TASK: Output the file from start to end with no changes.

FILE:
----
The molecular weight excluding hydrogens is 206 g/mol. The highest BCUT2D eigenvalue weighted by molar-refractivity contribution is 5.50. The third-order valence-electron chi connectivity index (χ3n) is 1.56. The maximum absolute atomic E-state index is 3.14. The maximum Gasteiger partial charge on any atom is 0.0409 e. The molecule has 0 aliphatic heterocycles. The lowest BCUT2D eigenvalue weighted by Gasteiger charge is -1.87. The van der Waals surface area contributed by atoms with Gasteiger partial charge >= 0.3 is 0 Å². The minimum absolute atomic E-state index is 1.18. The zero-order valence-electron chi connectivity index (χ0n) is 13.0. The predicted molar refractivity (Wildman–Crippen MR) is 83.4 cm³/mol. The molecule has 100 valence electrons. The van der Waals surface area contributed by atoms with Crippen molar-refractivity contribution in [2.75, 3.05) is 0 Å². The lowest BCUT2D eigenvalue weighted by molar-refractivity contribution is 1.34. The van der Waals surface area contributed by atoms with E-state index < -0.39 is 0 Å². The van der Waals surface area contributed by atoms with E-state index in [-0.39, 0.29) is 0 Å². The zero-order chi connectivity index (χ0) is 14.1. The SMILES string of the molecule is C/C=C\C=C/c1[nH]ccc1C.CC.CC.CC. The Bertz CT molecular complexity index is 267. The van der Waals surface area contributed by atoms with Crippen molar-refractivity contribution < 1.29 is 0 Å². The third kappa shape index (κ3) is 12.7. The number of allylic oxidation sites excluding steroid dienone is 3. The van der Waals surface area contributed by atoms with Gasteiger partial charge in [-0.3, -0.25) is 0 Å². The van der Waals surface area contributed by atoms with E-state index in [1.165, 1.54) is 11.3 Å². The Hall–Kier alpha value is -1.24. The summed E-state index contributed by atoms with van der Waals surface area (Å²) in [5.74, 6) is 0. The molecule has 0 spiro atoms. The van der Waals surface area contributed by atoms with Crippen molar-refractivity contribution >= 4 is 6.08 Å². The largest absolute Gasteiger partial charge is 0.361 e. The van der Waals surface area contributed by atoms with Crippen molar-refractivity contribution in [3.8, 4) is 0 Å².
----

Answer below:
The molecular weight excluding hydrogens is 206 g/mol. The highest BCUT2D eigenvalue weighted by molar-refractivity contribution is 5.50. The third-order valence-electron chi connectivity index (χ3n) is 1.56. The maximum absolute atomic E-state index is 3.14. The maximum Gasteiger partial charge on any atom is 0.0409 e. The molecule has 0 aliphatic heterocycles. The lowest BCUT2D eigenvalue weighted by Gasteiger charge is -1.87. The van der Waals surface area contributed by atoms with Gasteiger partial charge >= 0.3 is 0 Å². The minimum absolute atomic E-state index is 1.18. The zero-order valence-electron chi connectivity index (χ0n) is 13.0. The predicted molar refractivity (Wildman–Crippen MR) is 83.4 cm³/mol. The molecule has 100 valence electrons. The van der Waals surface area contributed by atoms with Crippen molar-refractivity contribution in [2.75, 3.05) is 0 Å². The lowest BCUT2D eigenvalue weighted by molar-refractivity contribution is 1.34. The van der Waals surface area contributed by atoms with E-state index < -0.39 is 0 Å². The van der Waals surface area contributed by atoms with E-state index in [-0.39, 0.29) is 0 Å². The zero-order chi connectivity index (χ0) is 14.1. The SMILES string of the molecule is C/C=C\C=C/c1[nH]ccc1C.CC.CC.CC. The Bertz CT molecular complexity index is 267. The van der Waals surface area contributed by atoms with Crippen molar-refractivity contribution < 1.29 is 0 Å². The third kappa shape index (κ3) is 12.7. The number of allylic oxidation sites excluding steroid dienone is 3. The van der Waals surface area contributed by atoms with Gasteiger partial charge in [-0.3, -0.25) is 0 Å². The van der Waals surface area contributed by atoms with E-state index in [1.165, 1.54) is 11.3 Å². The Hall–Kier alpha value is -1.24. The summed E-state index contributed by atoms with van der Waals surface area (Å²) in [5.74, 6) is 0. The molecule has 0 spiro atoms. The van der Waals surface area contributed by atoms with Crippen molar-refractivity contribution >= 4 is 6.08 Å². The largest absolute Gasteiger partial charge is 0.361 e. The van der Waals surface area contributed by atoms with Crippen molar-refractivity contribution in [3.8, 4) is 0 Å².